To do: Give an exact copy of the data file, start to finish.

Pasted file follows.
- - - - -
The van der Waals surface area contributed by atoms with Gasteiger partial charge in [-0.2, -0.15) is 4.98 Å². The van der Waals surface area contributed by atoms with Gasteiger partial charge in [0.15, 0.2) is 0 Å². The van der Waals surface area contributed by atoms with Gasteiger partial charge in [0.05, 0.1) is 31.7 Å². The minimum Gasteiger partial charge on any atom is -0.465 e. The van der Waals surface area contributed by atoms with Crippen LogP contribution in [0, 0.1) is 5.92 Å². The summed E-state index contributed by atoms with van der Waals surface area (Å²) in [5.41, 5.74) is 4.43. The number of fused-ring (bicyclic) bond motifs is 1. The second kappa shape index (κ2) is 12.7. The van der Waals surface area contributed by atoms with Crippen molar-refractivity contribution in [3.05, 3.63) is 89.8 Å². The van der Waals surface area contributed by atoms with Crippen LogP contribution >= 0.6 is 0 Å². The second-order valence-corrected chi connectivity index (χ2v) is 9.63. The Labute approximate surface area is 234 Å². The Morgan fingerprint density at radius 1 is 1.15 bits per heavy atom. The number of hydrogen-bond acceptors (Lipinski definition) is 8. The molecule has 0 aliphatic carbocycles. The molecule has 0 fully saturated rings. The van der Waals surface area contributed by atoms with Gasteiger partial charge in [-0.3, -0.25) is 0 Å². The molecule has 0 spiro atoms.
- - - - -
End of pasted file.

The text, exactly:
The van der Waals surface area contributed by atoms with Gasteiger partial charge in [-0.2, -0.15) is 4.98 Å². The van der Waals surface area contributed by atoms with Gasteiger partial charge in [0.15, 0.2) is 0 Å². The van der Waals surface area contributed by atoms with Gasteiger partial charge in [0.05, 0.1) is 31.7 Å². The minimum Gasteiger partial charge on any atom is -0.465 e. The van der Waals surface area contributed by atoms with Crippen LogP contribution in [0, 0.1) is 5.92 Å². The summed E-state index contributed by atoms with van der Waals surface area (Å²) in [5.41, 5.74) is 4.43. The number of fused-ring (bicyclic) bond motifs is 1. The second kappa shape index (κ2) is 12.7. The van der Waals surface area contributed by atoms with Crippen molar-refractivity contribution in [3.05, 3.63) is 89.8 Å². The van der Waals surface area contributed by atoms with Crippen LogP contribution >= 0.6 is 0 Å². The second-order valence-corrected chi connectivity index (χ2v) is 9.63. The Labute approximate surface area is 234 Å². The Morgan fingerprint density at radius 1 is 1.15 bits per heavy atom. The number of hydrogen-bond acceptors (Lipinski definition) is 8. The molecule has 0 aliphatic carbocycles. The molecule has 0 fully saturated rings. The van der Waals surface area contributed by atoms with Gasteiger partial charge in [-0.3, -0.25) is 0 Å². The molecule has 0 spiro atoms.